Friday 30 September 2016

Report reheats the political hot potato of small schools for the Government

John Walshe

Published 15/07/2015 | 02:30

'Girls, in particular, suffer in multi-grade classes which are the norm in one and two-teacher schools'
'Girls, in particular, suffer in multi-grade classes which are the norm in one and two-teacher schools'

Just when Enda Kenny thought small schools were off the political agenda, along comes a report which raises serious questions about the emotional well-being of pupils in these schools.

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Last week's 'Mayo News' had a front page story headed 'Taoiseach saves Mayo schools' which reported that he had given the thumbs down to a Government report recommending amalgamation of 32 small schools in the county.

It added that small rural schools in the county's western seaboard would have been the biggest losers, with nine proposed mergers in Erris and nine in Achill - schools that are all in the Taoiseach's political heartland.

Small schools are the hot potato that successive governments are reluctant to touch, despite the fact that we have a very high percentage of them.

There are around 3,150 mainstream primary schools of which 45pc have less than 100 pupils, while a fifth have only one or two teachers.

Other countries have dealt with this issue. Scotland, for instance, has a slightly bigger population than ours but a third fewer primary schools.

The report from the ESRI brings a new dimension to the debate. Children attending schools with fewer than 50 pupils are more critical of their own behaviour and physical appearance, and see themselves as less popular than peers in larger schools.

By contrast, children in larger schools (more than 100 pupils) tend to be more self-confident as learners, while happiness levels are somewhat higher in schools with more than 200 students. Surprisingly, the researchers found no variation in anxiety levels by school size.

We should be concerned about pupils' views of their own behaviour, appearance and popularity, as the views formed in the early years of education are carried right through their lives. There was also a worrying finding elsewhere, to the effect that more than 10,000 third-level students attended counselling in colleges last year.

We can't, obviously, blame the existence of small schools for the 300pc increase over eight years in the numbers seeking counselling in college. But we at least have to ask these questions - what is the relationship between a child's wellbeing and school experiences and does school size matter to their emotional well-being?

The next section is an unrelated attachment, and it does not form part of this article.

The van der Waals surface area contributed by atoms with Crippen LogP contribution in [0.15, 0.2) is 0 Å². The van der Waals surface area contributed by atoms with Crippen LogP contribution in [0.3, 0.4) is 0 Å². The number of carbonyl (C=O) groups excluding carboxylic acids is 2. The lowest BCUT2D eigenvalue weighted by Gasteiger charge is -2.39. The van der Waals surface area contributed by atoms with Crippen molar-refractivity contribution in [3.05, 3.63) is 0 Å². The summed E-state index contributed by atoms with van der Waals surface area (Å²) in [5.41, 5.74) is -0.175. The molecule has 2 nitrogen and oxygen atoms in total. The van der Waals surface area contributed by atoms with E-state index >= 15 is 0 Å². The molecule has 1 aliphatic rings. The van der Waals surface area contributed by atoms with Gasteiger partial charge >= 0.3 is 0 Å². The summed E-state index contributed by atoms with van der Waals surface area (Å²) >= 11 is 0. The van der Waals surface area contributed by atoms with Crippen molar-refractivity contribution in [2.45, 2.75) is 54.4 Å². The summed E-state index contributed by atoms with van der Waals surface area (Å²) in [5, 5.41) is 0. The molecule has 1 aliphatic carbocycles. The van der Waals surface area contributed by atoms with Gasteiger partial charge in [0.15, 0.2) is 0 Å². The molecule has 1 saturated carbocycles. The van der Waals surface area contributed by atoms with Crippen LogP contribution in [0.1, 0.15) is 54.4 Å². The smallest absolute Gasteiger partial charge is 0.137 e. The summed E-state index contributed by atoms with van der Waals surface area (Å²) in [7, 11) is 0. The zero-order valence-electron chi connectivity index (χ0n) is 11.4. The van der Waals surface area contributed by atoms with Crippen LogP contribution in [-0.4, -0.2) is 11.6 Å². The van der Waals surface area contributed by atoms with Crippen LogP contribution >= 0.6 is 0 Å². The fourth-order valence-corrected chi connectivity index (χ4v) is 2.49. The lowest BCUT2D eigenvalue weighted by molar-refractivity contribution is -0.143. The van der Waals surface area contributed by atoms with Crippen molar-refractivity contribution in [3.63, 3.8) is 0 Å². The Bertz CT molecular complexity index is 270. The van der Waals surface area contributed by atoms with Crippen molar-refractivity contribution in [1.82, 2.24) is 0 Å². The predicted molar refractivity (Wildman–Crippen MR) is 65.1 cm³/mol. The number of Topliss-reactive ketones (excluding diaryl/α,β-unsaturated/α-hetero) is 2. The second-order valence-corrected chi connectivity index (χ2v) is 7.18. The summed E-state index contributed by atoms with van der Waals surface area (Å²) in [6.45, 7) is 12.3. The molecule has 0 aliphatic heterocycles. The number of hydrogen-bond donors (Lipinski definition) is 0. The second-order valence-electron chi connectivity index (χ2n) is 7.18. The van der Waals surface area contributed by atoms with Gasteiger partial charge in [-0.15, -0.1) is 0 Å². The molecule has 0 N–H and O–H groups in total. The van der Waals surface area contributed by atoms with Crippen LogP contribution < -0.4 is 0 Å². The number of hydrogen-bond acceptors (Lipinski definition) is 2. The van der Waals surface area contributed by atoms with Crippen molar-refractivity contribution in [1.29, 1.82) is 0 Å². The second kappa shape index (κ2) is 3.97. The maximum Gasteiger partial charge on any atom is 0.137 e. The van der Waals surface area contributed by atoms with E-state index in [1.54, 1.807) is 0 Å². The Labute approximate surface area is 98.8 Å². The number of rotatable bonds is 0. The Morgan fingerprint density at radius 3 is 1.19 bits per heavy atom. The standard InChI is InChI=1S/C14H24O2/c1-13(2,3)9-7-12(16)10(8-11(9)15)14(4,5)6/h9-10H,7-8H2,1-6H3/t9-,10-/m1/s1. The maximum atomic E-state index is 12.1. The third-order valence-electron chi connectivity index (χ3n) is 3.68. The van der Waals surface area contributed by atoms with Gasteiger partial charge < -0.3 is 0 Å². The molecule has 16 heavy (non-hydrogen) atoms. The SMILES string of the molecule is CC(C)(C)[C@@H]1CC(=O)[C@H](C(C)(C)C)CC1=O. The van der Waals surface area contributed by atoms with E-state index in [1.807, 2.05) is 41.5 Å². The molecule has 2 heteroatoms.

These have been addressed in the ESRI report, which is drawn from the large-scale Growing Up in Ireland survey, a massive study that just keeps on giving more and more useful data.

The emotional wellbeing of pupils is one issue - the education outcomes of small and large schools is another.

The value-for-money report on small schools was finally published in February after long delays. This is the report which the Mayo News credits the Taoiseach with for burying. The same report observed that "there is no evidence that small schools provide any greater educational benefits for their pupils which would offset their greater costs".

The Government rejected the value -for-money recommendations of proceeding with some limited amalgamations and effectively left it up to local communities to come together and decide if it's in their best interests to start a discussion locally. Some will, no doubt, look at yesterday's report from the ESRI and wonder if children's interests would be better served by considering the amalgamation of some small schools in their locality.

Girls, in particular, suffer in multi-grade classes which are the norm in one and two-teacher schools. Dr Smyth, author of the report, said: "I am not condoning or calling for the closure of any of these small schools but the issues that young girls are facing in multi-grade classrooms need to be addressed."

But the report is hardly likely to prompt a rethink of small schools by the government, which is very well aware of the emotional attachment to institutions in small communities around the country.

The Irish Postmasters' Union is already selecting candidates to fight in the general election to keep local post offices open. The last thing the Government wants is a spate of 'Save our Schools' candidates.

Irish Independent

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